The third option is to tase him (once it is clear he will not cooperate). This option allows the deputies to quickly gain control of the inmate. This is the option the sergeant chose. The reasons the taser was fired twice is because the thick smock the inmate was wearing likely insulated the first taser.

    There was a fourth option. They could have allowed him to continue to bang his head against the brick wall.

    • Anonymous

      Your so full of shit!!! You never in that situation like.. I was beating when I was in hand cuffs yeah take shit to far,,,

  • dougsmith42

    How about some audio? Sure bet the first guy was talking dirty to the female officer.
    More like, time to remove cameras from jails. If it’s a piece of sh*t, treat it like a piece of sh*t.

    Think about how you would treat sc*m on a daily basis? Time for a full country reinstatement of immediate executions instead of life in prison, and no tolerance charges to make people understand that 1 time is 1 too many times. Wishful thinking.

  • Geoffrey

    What would be great is if people stopped being arrested and having to go to jail. If people woke up and did the right thing everyday things would be great!

    • Justice4

      Wow if it only it were that easy just wake up and do the right thing. What if you have an accident someone dies God forbid you should end up here cause I guess you should have done the right thing. Jails are filled will people that deserve our justice system to work the way it is suppose to nothing about having your rights violated.

  • John Soln

    40% of American Males have a non-vehicular crime record (Source: Univ of South Carolina, link below), go to a pre-school and ask yourself are 40% of the boys here criminals? Or maybe are police forces are justifying there massive costs by arresting as many our men as possible? Our government has created so many laws that the police can arrest you at any time they would like, think of how many crimes your committee every day. In the polices eyes you are their next customer, they do not care about right or wrong, just arrest as many of us as they can. Crime in the US has fallen every year for 25 years, and the police unions know this, and need to make it up by arrest innocent citizens. Are police forces are no longer the friends of the American citizens. Next time you votes, please vote out the police and their unions. Denver Police Department is one of the worst in the country, and Denver most violent and lethal gangs. Just google Denver Police beating and enjoy the hundreds of articles and YouTube videos of police and their violent ways.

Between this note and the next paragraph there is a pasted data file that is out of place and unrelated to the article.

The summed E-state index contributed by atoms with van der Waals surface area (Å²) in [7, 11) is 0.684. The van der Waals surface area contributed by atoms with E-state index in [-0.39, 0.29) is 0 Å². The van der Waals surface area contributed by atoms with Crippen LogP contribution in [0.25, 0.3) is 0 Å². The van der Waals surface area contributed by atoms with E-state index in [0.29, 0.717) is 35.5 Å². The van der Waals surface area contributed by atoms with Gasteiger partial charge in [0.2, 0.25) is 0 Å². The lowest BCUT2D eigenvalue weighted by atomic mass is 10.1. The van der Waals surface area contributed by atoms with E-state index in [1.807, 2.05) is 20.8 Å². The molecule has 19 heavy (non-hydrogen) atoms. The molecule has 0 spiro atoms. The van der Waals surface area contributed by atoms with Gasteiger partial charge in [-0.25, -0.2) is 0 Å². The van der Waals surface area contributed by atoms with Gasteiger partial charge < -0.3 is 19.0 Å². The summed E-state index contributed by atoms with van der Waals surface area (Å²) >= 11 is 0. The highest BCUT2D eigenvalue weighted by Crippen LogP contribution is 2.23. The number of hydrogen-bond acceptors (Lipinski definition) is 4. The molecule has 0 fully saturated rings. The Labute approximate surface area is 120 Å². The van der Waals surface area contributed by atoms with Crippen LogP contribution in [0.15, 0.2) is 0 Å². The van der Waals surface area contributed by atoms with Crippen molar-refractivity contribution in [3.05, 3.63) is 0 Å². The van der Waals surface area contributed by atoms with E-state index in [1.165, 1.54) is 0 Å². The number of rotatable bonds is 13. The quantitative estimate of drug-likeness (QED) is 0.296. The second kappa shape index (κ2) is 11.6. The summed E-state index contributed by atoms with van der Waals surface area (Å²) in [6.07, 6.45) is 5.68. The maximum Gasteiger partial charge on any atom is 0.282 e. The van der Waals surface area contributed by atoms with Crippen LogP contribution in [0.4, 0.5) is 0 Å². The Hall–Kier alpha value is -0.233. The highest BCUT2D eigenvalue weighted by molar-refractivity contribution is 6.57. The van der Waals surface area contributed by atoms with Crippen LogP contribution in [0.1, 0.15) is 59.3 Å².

• Horrible Reporting

    First off Justin Joseph please report accurately! There is a second camera angle that shows the inmate pushing the phone at Deputy Valerio so that incident was not unprovoked. Why are you not showing that part of the video? Second, the TASER incident was not unprovoked as well. Inmate Moreno was hurting himself prior to the use of the Taser and was not cooperative when asked to sit in the restraint chair. You make these officers seem guilty when you do not have the entire story ! You choose to sensationalize bits and pieces of the story without all the facts! Very poor reporting skills. You should be ashamed of yourself. Also Sherrif Wilson’s first name is Gary, not Doug….just saying!

  • Maggie Crail

    The jails are being filled with people with mental problems There is not enough time or staff to handle them effectively. Having had more than two decades in law enforcement it appears to me that everything was done correctly in the cell extraction event. No one got hurt and the inmate was prevented from injuring himself. In order to make his decisions, Sergeant would have had a lot of information that the media hasn’t related about the inmate’s criminal background, institutional history, current charges, etc. To bad the Sheriff Department brass and the Office of the Internal Monitor don’t back up their good officers while getting rid of the bad. Since many of the disciplinary decision are overturned, it would cost the city a lot less if they did so. By the way this is the 2nd time that Justin Joseph has gotten Sheriff Gary Wilson’s name wrong.

  • mari

    We’ll the police ,sheriff’s office the government in general are the biggest gangs in the world .yes I do believe some people do deserve to go to jail like child molester’s but that doesn’t seem to happen to much .just cause your in jail doesn’t mean your not human & don’t have rights I don’t care if your in prison not everybody there is a piece of shit just made bad choices but that doesn’t mean someone in a position of power could take that & run with it half of them sheriff’s or co wouldn’t dare to any of that alone or on the street .& if it was anybody else they would be arrested funny how they cover for each other but when anybody else does it’s a crime .

Comments are closed.